Supplements, nutritional supplements

I very strongly believe that our bodies and their cells,  require a plentiful supply of all the nutrients needed to grow, defend and recover, nutrients which we were designed to receive in our early existence, but which because of the stresses in today's work requiring more, and our poor dietary choices, and the quality and production of our soil and foods, we no longer receive.

Therefore it seems sensible to take a supplement as well as eating as well as we possibly can.  This will provide all the nutrients we need, and any excess, if provided in a quality supplement, can be excreted.

On this page, I will review some of the supplements - which people may find confusing:

Phytochemicals

These are chemicals from plants (phyto is Greek for plant)  Polyphenols, phytochemicals, flavanols, bioflavonoids etc are names which cause a lot of confusion.

Polyphenols:
The most studied class of phytochemicals are polyphenols because of their potential health benefits. There are numerous polyphenols (poly means many, phenols means benzene rings) which come from different plants and have different actions.

  • Phenolic acids – blueberries, tea, cereal grains.
  • Stilbenes – the best known of these as resveratrol found in red wine, it is quite poorly absorbed.
  • Lignans are found in flaxseed which may have some oestrogenic properties.
  • Flavonoids (also called bioflavonoids) are named for the yellow colour and are found in flowering plants and fruit and vegetables. Flavonoids cause the colour and taste of foods, and have an antioxidant effect on fat, vitamins and enzymes. Flavonoids are divided into 6 subclasses many of which have confusingly similar names:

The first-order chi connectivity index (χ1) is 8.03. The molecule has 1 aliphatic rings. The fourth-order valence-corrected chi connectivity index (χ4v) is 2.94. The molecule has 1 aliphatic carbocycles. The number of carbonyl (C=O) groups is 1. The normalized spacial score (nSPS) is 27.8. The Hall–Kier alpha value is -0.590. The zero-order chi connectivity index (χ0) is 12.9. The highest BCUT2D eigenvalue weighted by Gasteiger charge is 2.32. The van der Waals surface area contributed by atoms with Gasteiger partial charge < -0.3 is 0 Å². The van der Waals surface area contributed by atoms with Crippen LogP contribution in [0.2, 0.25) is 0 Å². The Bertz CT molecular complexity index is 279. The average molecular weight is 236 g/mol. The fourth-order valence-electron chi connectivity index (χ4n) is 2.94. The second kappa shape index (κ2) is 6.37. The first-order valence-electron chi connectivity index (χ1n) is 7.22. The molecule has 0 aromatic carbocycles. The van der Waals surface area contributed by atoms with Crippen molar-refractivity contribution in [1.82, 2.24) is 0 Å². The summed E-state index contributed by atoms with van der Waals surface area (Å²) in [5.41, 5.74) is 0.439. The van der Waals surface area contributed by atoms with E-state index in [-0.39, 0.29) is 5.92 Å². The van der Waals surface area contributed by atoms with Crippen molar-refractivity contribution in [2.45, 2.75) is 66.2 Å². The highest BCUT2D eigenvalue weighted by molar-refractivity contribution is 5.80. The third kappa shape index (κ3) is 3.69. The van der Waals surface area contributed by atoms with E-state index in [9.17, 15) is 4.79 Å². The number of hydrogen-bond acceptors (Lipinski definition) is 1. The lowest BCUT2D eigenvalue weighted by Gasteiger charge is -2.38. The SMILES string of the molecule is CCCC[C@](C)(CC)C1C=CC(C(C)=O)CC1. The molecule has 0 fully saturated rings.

1. Flavonols – found in onions, curly kale, leeks, broccoli blueberries, red wine and tea. Its production stimulated by sunlight and so its highest concentration is in the outer parts of the plants.
    2. Flavones - are found in parsley and celery
    3. Flavanones - are found in citrus fruits, tomatoes, and plants such as mint.
    4. Isoflavones - these have a structure similar to oestrogen, and are often called phytoestrogens. Most are made from soy and soy products.
    5. Flavanols - these are found in green tea, chocolate, red wine, apricots and other fruit. Also in fruits such as grapes, peaches and berries, and also cause the bitterness of chocolate.
    6. Anthocyanins - . These are pigments creating the blue purple red and pink colours of 4 hours fruits and vegetables.


Many variables affect the amount of polyphenols found in food, including the degree or ripeness at harvest, the rainfall, the sun exposure, how they are stored and how they are cooked.The polyphenols are designed to protect plants from oxidation, toxins and damage, and by consuming them, we can achieve some of these benefits.
The still is quite a lot of scepticism in conventional medicine on their value when taken the supplements, although there is no debate that we should all be eating plenty of fresh fruit and vegetables on a regular basis. The difficulty is to obtain polyphenols that have been growing correctly, picked at the right time, not over processed or over cooked and are available all year round. For this reason a quality supplement which is well absorbed containing these products should also be beneficial, but does not replace the need for fresh fruit and vegetables as well.